Posts tagged author interviews

Writing my papers and books on Overleaf
By John Hammersley

After Juan got in touch with us as part of the Overleaf Campus Challenge 2016, we invited him to tell us a little more about his work and his collaborations. Here's what he had to say...

Juan Cuadrado photo

My colleague and friend Miguel-Ángel Sicilia and I were working together on a new book, and he said to me:

"We will be continually updating this work and the other must see immediately the update; perhaps we could use Overleaf to make the collaboration easy."

I remember that I said: “to use, what?” And now I use Overleaf for all my academic work!

– Professor Juan Cuadrado

How Overleaf got me into LaTeX
By Shelly Miller
Brian Lucey photo

"I’m pretty much a convert to Overleaf and delighted to be using it. After years of avoiding LaTeX this has done the job for me."

– Professor Brian M Lucey

Overleaf at Australian and NZ Industrial and Applied Maths (ANZIAM) 2016
Edward Waters - Overleaf Advisor
Edward Waters photo

Having been loudly singing the praises of Overleaf for years now, first as a PhD student and then as an ambassador and lecturer, I'm amazed that there are still a good proportion of LaTeX users who haven't heard of it. I was therefore eager to set up a booth at the Australian and NZ Industrial and Applied Mathematics conference, held in Australia's capital city, Canberra, from February 7-11 2016 to spread the word. This was especially the case since Overleaf had generously agreed to sponsor the Conference, specifically the production of the conference handbook which was compiled in Overleaf.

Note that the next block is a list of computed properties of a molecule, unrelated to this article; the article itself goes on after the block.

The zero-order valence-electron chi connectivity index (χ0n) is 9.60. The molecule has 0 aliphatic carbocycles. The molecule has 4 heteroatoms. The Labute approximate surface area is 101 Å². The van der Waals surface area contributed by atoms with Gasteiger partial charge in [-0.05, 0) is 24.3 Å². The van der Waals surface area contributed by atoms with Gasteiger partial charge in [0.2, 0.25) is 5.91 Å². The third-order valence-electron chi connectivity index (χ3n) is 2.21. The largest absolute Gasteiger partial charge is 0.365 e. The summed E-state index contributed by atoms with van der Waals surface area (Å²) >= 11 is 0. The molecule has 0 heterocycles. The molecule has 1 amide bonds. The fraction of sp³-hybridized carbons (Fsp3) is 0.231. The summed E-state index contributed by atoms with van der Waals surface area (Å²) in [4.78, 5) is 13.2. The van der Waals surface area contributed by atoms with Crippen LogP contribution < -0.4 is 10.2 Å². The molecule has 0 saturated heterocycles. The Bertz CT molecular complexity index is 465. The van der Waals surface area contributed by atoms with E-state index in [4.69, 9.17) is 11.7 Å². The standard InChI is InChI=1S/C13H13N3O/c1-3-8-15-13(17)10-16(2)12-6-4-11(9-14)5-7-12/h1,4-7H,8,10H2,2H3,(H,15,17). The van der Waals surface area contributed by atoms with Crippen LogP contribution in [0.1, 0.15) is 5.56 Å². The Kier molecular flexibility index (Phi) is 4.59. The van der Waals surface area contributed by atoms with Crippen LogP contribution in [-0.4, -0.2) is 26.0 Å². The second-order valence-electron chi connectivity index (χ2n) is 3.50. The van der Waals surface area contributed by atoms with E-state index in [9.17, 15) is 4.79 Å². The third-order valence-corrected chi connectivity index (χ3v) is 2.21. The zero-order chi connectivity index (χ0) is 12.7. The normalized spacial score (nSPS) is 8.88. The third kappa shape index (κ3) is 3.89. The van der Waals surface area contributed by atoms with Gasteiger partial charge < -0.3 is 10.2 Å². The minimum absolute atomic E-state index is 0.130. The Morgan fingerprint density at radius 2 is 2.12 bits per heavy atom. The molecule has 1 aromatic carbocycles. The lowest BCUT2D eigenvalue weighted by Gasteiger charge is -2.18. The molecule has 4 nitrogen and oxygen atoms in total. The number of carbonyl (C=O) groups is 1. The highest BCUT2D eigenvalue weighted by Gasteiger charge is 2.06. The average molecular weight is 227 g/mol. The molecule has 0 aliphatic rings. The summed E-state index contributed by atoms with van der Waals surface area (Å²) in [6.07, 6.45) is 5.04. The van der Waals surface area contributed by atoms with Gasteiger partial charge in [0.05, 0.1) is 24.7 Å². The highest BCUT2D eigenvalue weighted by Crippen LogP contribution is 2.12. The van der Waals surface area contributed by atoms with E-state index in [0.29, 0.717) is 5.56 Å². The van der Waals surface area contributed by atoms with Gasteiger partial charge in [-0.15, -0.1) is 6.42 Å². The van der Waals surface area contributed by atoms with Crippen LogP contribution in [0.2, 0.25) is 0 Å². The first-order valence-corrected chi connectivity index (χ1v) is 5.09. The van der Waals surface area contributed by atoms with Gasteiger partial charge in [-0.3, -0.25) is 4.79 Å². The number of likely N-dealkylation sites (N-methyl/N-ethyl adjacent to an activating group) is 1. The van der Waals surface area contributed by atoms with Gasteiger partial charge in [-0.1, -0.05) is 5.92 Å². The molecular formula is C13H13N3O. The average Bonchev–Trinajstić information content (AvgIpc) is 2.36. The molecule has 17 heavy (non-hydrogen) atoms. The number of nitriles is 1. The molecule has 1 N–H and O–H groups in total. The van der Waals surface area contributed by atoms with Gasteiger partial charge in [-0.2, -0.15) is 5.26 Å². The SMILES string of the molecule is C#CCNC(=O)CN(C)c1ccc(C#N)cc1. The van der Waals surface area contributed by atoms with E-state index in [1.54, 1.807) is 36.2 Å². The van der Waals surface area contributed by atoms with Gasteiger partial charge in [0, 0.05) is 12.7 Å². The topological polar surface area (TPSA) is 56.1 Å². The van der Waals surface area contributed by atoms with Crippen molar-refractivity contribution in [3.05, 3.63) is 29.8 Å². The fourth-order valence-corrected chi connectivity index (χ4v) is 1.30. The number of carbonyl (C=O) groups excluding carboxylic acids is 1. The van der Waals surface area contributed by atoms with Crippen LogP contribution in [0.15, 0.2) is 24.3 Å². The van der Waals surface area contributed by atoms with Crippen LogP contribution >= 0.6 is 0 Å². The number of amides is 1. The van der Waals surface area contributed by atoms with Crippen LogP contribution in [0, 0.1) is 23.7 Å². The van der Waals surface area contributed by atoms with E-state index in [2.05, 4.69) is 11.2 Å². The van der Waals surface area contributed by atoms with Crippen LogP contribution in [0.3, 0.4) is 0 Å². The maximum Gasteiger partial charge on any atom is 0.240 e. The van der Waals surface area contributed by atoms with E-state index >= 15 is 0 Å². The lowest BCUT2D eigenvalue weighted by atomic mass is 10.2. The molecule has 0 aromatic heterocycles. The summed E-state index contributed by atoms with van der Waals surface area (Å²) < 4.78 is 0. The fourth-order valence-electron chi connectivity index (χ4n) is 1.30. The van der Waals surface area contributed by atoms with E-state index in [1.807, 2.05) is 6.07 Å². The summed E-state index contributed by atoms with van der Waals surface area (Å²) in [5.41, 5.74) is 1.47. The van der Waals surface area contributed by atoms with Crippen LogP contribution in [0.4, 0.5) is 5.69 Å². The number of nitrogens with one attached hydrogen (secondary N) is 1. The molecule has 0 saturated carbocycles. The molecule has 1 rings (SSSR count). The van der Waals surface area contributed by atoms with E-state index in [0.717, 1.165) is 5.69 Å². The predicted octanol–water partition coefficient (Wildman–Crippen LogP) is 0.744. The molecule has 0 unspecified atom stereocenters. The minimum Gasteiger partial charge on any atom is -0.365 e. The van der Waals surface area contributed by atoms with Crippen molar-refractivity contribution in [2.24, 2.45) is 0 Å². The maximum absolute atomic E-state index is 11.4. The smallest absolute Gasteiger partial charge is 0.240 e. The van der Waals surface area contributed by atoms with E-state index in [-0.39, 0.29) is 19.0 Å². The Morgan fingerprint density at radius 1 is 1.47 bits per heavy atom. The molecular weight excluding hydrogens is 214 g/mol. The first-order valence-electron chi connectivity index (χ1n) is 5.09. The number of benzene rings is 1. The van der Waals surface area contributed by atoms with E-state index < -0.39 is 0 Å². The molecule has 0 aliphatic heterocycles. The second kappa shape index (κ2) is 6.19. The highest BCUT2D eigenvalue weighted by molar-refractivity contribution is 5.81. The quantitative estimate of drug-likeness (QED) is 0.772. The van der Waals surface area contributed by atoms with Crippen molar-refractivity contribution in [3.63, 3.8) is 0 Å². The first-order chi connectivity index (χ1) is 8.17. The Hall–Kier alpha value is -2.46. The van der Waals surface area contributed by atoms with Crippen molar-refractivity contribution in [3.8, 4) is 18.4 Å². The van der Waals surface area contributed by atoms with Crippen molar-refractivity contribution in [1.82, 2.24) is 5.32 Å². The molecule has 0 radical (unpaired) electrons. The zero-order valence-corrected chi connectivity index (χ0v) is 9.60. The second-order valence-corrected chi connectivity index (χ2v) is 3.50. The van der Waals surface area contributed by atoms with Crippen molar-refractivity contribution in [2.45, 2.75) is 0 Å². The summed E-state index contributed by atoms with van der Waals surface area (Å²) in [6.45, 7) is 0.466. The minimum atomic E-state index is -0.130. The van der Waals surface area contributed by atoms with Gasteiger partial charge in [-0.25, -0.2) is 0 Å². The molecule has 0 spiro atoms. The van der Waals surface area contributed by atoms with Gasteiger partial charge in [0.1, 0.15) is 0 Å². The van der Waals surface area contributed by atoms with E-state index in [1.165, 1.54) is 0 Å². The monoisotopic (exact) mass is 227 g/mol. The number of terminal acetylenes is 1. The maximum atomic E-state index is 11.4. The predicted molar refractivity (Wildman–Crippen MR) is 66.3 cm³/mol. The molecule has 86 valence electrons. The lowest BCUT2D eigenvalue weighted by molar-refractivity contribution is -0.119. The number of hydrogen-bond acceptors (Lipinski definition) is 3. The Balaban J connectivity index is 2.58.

Collaborating without Word - an interview with Matteo De Felice, Climate Scientist at ENEA
By Shelly Miller
Matteo De Felice photo

"In Word it’s really easy to leave comments, make track changes, etc, but it doesn’t scale – if working with 10 people you end up with a massive chain of emails.

LaTeX is a more comprehensive tool, but it’s too hard for non-comp scientists – if you don’t know git, track changes is hard, etc. Overleaf provides a nice balance."

– Matteo De Felice

Collaborating between Barcelona and London - an interview with Eduardo Prieto-Araujo, CITCEA-UPC
By Shelly Miller
Eduardo Prieto-Araujo photo

"I was looking for a collaborative tool for writing LaTeX scientific documents, journal papers and other texts.

My PhD co-advisor is a professor at Imperial College London and I am based in Barcelona, so exchanging latex files for paper reviews through email was not optimal.

Then, we found Overleaf through the website, and since then, we are using it to write different documents in a simple collaborative way, editing the same source file."

– Eduardo Prieto-Araujo